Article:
Is MySQL in the Cloud the End of the DBA?
No, I don’t think so. But it is does change our profession and have important implications for software engineers using (not managing) MySQL.
This blog post is the eleventh of eleven: one for the preface and ten for each chapter of my book Efficient MySQL Performance. The full list is tags/efficient-mysql-performance.
Several years ago, I was at a local meetup hosted by Oracle. The redoubtable Kenny Gryp was there. But what I recall most was a conversation with another DBA whom I’m not well acquainted, so forgive me whoever you are that I have since forgotten your name. But I remember what you said in response to me saying that I think MySQL needs more DBAs: you said no because the cloud is taking over MySQL administration.
Years later, I see this playing out: it’s extremely difficult to hire an experienced MySQL DBA; instead, we hire good software engineers (sometimes right out of college) and train them to operate a preexisting MySQL fleet, and we don’t expect them to “go deep” on MySQL—we certainly don’t expect them to become MySQL experts.
The independent* MySQL experts that exist today are the last of our kind. We’re a dying breed. And that’s ok.*Independent means using MySQL, not developing it. Of course, Oracle will continue to hire and train engineers to develop MySQL, and they'll be experts in their area of development, but I'm talking about DBAs: people managing MySQL and publicly writing and presenting about it—people who choose to go deep and become experts, not people hired to become experts.
That’s ok because, today, MySQL DBA work is less about MySQL and more about everything around MySQL: storage, compute, security, compliance, data platform, applications, and software engineers. Of course, there are new developments, ongoing bugs, and all the usual things for which some number of independent experts will exist to surface and solve for the wider industry. But all things considered, with a standard setup MySQL itself just works.
And this is where the cloud comes in because no DBA honestly wants to operate MySQL on a bare metal fleet. Yes, it’s really cool and technical—makes you feel special. But unless you’re in a stable (or very slow changing) environment, you’ll spend too much time chasing hardware changes and issues. Like our personal electronic devices, enterprise hardware changes pretty frequently because sales people need newer, shiner things to sell. Those 5 TB enterprise-grade SSDs in your rack server with the ideal combination of BIOS, firmware, and kernel that help MySQL perform so well? Can’t buy ’em any longer. Also, the latest BIOS changes fan speed management, which affects CPU temperature, which affects CPU clock speed, which wreaks havoc on query response time. And when testing the backup power panel causes both of them to fail, your eyes turn skyward…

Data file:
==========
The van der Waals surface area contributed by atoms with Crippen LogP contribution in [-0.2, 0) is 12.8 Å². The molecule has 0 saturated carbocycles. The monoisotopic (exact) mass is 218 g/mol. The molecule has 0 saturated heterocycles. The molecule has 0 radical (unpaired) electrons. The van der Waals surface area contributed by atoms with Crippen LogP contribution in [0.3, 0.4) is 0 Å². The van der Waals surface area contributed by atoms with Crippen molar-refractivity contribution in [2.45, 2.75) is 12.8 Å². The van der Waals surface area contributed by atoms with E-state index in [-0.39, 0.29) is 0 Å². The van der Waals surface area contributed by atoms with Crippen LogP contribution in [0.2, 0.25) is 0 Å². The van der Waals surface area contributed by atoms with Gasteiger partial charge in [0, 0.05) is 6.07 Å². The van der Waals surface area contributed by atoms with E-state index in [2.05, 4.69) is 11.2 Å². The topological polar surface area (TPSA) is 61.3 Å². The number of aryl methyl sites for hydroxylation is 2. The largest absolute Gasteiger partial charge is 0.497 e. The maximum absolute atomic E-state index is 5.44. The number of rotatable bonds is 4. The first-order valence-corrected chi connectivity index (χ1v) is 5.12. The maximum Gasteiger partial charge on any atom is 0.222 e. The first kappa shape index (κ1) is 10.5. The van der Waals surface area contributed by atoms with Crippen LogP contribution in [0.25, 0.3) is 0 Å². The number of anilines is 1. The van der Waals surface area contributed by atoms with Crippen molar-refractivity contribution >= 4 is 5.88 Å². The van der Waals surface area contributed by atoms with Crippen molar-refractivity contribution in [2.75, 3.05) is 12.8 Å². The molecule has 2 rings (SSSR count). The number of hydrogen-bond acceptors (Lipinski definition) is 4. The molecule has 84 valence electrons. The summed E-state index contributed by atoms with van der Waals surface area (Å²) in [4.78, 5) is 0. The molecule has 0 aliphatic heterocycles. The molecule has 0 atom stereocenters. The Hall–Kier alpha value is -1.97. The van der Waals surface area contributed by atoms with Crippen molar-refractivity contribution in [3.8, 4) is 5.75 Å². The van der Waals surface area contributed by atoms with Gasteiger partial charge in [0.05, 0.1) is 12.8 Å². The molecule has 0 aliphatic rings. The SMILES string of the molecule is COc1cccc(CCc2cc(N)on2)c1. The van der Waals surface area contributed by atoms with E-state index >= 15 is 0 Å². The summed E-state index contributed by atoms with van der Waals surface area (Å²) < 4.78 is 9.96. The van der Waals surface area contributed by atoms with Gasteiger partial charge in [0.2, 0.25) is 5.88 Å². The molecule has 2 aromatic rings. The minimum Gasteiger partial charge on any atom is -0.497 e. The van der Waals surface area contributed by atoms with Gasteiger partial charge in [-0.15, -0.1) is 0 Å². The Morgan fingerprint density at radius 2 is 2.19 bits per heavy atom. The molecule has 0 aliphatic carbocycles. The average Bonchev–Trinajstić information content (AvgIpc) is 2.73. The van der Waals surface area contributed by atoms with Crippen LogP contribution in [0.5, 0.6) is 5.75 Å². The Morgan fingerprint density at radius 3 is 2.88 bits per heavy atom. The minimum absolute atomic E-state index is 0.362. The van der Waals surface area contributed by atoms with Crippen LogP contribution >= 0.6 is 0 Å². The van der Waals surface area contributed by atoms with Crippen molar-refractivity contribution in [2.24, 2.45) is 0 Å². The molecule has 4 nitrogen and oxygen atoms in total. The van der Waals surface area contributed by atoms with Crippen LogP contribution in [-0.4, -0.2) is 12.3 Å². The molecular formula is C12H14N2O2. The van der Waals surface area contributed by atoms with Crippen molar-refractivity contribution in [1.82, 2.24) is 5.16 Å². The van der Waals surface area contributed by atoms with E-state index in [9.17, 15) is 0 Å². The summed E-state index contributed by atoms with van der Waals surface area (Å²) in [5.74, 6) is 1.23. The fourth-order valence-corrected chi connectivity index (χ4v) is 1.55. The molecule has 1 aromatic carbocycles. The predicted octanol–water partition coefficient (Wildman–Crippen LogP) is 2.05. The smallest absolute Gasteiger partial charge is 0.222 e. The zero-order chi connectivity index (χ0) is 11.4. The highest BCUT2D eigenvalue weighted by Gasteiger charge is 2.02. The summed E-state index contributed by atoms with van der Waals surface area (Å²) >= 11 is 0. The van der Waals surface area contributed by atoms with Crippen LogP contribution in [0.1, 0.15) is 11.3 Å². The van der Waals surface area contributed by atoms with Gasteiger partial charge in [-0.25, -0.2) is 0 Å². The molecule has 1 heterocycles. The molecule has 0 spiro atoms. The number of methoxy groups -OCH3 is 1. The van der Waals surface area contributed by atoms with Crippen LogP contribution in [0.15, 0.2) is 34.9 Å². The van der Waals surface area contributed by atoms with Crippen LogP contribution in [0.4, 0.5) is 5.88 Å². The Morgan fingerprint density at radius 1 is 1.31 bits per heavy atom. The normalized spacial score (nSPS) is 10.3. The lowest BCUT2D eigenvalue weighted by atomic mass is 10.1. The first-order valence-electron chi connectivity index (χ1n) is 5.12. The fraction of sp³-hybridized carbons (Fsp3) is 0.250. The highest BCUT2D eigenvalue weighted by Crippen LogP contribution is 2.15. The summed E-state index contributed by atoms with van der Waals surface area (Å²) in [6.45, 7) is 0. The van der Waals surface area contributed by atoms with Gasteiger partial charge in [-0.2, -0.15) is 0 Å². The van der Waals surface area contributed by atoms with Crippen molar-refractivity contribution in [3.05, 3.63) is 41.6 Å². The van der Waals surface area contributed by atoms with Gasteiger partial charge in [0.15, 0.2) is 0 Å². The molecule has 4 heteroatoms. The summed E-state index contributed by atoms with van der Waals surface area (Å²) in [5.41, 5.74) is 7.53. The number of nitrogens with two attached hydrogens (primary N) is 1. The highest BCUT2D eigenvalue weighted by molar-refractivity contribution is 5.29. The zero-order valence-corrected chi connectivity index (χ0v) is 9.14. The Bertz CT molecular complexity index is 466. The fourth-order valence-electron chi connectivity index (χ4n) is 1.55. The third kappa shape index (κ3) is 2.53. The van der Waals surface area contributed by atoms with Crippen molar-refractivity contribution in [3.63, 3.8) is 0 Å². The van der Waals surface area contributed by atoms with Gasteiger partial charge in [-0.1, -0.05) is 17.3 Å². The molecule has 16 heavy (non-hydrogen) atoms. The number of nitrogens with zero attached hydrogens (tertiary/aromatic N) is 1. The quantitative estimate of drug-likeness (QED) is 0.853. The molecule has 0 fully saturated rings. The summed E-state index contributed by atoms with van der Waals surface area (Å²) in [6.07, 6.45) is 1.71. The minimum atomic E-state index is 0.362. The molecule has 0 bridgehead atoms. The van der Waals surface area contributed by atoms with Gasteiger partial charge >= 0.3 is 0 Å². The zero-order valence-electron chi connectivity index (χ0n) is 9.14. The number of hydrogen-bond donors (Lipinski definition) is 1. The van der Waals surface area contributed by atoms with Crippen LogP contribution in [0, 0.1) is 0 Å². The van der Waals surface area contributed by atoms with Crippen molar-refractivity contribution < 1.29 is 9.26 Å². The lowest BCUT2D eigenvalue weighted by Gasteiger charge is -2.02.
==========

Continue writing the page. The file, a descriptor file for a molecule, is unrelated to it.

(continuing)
As I write in chapter 10 of Efficient MySQL Performance, the cloud runs MySQL but it doesn’t replace the need for DBA work:
Although the number of checks under “You” is double the number under “Cloud”, the five checks under the latter are important because they handle all the low-level work (especially hardware) that can be simultaneously the most burdensome and the least impactful. The five cloud checks have different implications depending on your relation to MySQL:
- The cloud lets DBAs focus on providing a better user experience with respect to the checks under “DBA”.